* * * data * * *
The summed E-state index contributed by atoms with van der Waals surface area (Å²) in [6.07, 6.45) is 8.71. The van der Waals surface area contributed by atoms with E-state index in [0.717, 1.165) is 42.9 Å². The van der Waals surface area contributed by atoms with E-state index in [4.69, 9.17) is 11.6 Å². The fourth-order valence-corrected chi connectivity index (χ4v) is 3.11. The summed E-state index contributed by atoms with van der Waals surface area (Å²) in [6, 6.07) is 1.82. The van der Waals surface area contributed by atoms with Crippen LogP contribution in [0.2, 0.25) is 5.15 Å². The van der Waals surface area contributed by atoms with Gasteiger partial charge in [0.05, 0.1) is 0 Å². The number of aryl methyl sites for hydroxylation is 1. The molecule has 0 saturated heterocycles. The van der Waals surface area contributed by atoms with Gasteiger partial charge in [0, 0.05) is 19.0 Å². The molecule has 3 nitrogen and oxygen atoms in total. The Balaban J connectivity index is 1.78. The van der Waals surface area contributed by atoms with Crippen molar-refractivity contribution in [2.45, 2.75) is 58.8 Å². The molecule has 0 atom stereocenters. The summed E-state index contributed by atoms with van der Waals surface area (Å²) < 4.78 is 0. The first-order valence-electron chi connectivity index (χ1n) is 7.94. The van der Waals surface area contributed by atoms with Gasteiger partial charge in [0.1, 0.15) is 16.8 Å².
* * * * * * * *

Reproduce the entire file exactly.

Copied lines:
The summed E-state index contributed by atoms with van der Waals surface area (Å²) in [6.07, 6.45) is 8.71. The van der Waals surface area contributed by atoms with E-state index in [0.717, 1.165) is 42.9 Å². The van der Waals surface area contributed by atoms with E-state index in [4.69, 9.17) is 11.6 Å². The fourth-order valence-corrected chi connectivity index (χ4v) is 3.11. The summed E-state index contributed by atoms with van der Waals surface area (Å²) in [6, 6.07) is 1.82. The van der Waals surface area contributed by atoms with Crippen LogP contribution in [0.2, 0.25) is 5.15 Å². The van der Waals surface area contributed by atoms with Gasteiger partial charge in [0.05, 0.1) is 0 Å². The number of aryl methyl sites for hydroxylation is 1. The molecule has 0 saturated heterocycles. The van der Waals surface area contributed by atoms with Gasteiger partial charge in [0, 0.05) is 19.0 Å². The molecule has 3 nitrogen and oxygen atoms in total. The Balaban J connectivity index is 1.78. The van der Waals surface area contributed by atoms with Crippen molar-refractivity contribution in [2.45, 2.75) is 58.8 Å². The molecule has 0 atom stereocenters. The summed E-state index contributed by atoms with van der Waals surface area (Å²) < 4.78 is 0. The first-order valence-electron chi connectivity index (χ1n) is 7.94. The van der Waals surface area contributed by atoms with Gasteiger partial charge in [0.1, 0.15) is 16.8 Å².